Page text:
You touched on it a little but glossed over it in the podcast, focusing instead on other aspects. I realize before this gets under way that I agree people should watch it on the official website, I always do so please leave the red haring issues at the door and remain focused on my point. So Zack if you are in law school you should be able to tell me, why is it illegal? Does it being on the internet change copyright law? Ever sense the nabster rulings there has been precedent in this kind of lawsuit and as it has monied interest behind it they usually succeed but I deny the legal basis of it.Not to get into to much legalize so I will try to use as little latin as possible xD.
Basically you can record a movie off the TV, you can then watch that movie later as many times as you want, with or without commercials entirely within your discretion. You can then lend this video out to a friend or show anyone you want you just can't make money off this. There is nothing in the law that says you actually need to be friends with the person you give the movie to, nor is there a limit on how many people you can give it to. So suddenly because it is over the internet this action becomes illegal? Or are you arguing that this action should have been illegal all along and it simply was never written down, passed, or enforced and now should be.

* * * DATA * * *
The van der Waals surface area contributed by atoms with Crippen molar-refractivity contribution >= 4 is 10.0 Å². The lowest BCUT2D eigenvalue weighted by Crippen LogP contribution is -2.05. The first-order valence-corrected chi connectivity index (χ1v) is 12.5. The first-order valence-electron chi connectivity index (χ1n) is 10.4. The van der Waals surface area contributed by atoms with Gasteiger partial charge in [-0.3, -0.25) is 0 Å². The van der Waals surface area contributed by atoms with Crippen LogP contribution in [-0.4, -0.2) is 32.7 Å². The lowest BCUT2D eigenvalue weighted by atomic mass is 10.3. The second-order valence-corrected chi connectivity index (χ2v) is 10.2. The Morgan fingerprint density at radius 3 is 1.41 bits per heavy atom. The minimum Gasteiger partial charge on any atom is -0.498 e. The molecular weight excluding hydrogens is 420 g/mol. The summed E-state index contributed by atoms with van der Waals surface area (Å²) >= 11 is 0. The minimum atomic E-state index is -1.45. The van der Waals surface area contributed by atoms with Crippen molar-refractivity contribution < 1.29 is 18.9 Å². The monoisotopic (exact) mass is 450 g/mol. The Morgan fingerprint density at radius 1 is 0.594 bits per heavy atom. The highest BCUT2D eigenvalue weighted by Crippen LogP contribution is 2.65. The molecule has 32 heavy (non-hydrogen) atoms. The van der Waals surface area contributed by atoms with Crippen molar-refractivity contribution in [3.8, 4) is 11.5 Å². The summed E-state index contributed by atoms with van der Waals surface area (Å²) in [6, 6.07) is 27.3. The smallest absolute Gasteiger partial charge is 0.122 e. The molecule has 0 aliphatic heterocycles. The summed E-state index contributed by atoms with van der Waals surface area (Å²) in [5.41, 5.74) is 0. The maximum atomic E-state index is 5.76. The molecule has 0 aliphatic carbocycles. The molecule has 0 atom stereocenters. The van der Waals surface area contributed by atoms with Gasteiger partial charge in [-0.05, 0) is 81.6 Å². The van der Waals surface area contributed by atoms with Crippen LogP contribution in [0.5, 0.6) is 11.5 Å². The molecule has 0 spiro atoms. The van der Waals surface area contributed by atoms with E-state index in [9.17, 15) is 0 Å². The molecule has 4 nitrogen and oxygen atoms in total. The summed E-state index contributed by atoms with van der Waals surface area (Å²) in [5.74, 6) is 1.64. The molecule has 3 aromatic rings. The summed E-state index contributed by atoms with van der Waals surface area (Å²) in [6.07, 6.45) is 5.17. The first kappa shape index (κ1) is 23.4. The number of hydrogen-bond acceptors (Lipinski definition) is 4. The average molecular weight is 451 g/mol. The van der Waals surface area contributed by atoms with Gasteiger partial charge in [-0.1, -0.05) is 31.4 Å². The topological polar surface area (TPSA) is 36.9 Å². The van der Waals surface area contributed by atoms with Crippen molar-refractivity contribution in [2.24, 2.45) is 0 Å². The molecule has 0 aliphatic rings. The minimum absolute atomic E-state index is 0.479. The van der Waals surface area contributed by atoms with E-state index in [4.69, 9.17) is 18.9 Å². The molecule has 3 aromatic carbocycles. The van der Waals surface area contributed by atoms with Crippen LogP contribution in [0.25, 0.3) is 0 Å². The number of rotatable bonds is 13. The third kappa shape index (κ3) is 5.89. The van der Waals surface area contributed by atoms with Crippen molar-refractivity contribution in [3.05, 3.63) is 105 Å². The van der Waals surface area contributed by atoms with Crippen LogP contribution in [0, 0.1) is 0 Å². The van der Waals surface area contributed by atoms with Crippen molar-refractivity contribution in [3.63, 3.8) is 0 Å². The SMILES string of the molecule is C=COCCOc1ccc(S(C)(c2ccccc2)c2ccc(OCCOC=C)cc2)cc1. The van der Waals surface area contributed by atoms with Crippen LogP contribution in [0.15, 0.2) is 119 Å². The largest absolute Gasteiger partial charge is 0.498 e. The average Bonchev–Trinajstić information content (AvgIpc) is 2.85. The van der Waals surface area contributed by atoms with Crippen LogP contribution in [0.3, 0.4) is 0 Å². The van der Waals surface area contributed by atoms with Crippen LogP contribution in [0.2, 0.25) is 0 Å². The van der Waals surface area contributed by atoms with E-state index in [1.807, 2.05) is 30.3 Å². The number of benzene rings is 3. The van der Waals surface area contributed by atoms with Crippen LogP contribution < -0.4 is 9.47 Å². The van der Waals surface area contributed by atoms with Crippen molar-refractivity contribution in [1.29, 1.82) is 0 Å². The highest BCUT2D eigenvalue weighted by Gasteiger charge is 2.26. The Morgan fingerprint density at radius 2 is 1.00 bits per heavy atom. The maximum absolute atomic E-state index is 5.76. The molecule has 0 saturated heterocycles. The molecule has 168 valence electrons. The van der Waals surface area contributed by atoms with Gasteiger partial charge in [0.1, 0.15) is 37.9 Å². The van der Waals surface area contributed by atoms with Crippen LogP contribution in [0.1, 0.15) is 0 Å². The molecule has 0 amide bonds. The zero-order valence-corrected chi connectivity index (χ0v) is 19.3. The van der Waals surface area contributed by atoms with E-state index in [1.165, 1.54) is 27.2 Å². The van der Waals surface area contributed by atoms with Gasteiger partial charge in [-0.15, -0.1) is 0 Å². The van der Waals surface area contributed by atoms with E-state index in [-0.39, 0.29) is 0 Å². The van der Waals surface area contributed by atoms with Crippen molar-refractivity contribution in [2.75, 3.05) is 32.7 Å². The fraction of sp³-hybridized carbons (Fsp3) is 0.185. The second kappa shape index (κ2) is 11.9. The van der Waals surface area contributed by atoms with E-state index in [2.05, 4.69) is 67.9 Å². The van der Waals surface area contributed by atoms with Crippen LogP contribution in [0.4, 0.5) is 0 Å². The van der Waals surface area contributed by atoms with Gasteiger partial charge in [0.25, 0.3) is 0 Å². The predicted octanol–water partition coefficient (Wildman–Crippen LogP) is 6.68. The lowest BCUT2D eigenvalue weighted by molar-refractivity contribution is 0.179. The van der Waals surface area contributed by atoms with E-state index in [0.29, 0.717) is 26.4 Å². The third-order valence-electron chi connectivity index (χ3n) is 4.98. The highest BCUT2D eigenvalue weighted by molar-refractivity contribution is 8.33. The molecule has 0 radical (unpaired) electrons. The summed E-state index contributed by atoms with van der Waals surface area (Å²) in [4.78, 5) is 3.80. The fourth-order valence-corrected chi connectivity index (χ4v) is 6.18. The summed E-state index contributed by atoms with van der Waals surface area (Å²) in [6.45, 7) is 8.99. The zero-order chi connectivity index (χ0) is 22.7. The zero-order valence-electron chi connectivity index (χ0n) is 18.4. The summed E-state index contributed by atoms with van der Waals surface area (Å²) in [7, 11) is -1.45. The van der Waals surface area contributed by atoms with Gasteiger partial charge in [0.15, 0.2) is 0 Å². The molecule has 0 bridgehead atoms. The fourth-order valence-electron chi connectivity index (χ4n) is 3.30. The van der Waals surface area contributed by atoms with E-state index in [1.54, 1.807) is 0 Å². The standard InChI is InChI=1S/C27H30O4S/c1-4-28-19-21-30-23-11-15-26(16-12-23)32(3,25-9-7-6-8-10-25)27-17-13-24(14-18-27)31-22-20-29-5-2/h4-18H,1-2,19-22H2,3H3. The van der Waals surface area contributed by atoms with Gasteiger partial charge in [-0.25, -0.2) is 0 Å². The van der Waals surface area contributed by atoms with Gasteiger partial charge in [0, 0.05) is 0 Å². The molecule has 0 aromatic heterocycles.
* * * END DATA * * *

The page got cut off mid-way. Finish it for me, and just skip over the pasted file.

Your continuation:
Going back to the nabster case, the argument was that if this action is allowed to continue it will bankrupt the music industry which you touch on is the argument toy is using, but is that even an argument that should be considered? It would suck yes and everyone deserves such a right but that fact does not change written law, which should be applied blindly. Maybe the law should be changed but to just ignore it because a certain industry might get hurt is indeed disturbing.
Heck your probably still in school and will probably be a better lawyer than I because you are better at ignoring actual law and sucking up to industry, the makings of any good corporate lawyer. For me my principles get in the way, which is never a good thing for lawyers.
First: It's "Napster" not "nabster"
Second: I'd never, ever be a corporate lawyer. Just no, I'm not pro-corporation, I'm pro-law. I don't side with FUNimation because their a corporation, I side with them because they have a property and other people are stealing that property for their own use and to additionally distribute it to others via a torrenting service (which acts peer to peer and thus it is like you're getting a bootleg VHS and distributing it to others as well, at least in part).
Third: Copyright Law doesn't change on the Internet, though I'm sure there's a whole set of policies for Internet usage. I haven't taken Copyright Law, and I've mentioned many, many times that I am speaking from a very limited perspective. However, what you are saying is utterly incoherent. I can't grasp what point you're trying to make, and if I understand it correctly, it's flawed.
The reason I'm pro-FUNimation here is because there are people in that company who will lose their jobs because of the proliferation of fansubs. Many, many hundreds already have: VIZ recently shut down it's NY branch and downsized significantly, ADV shut down, and many other companies no longer exist because of this. I care about people, just not the people who are taking advantage of this situation.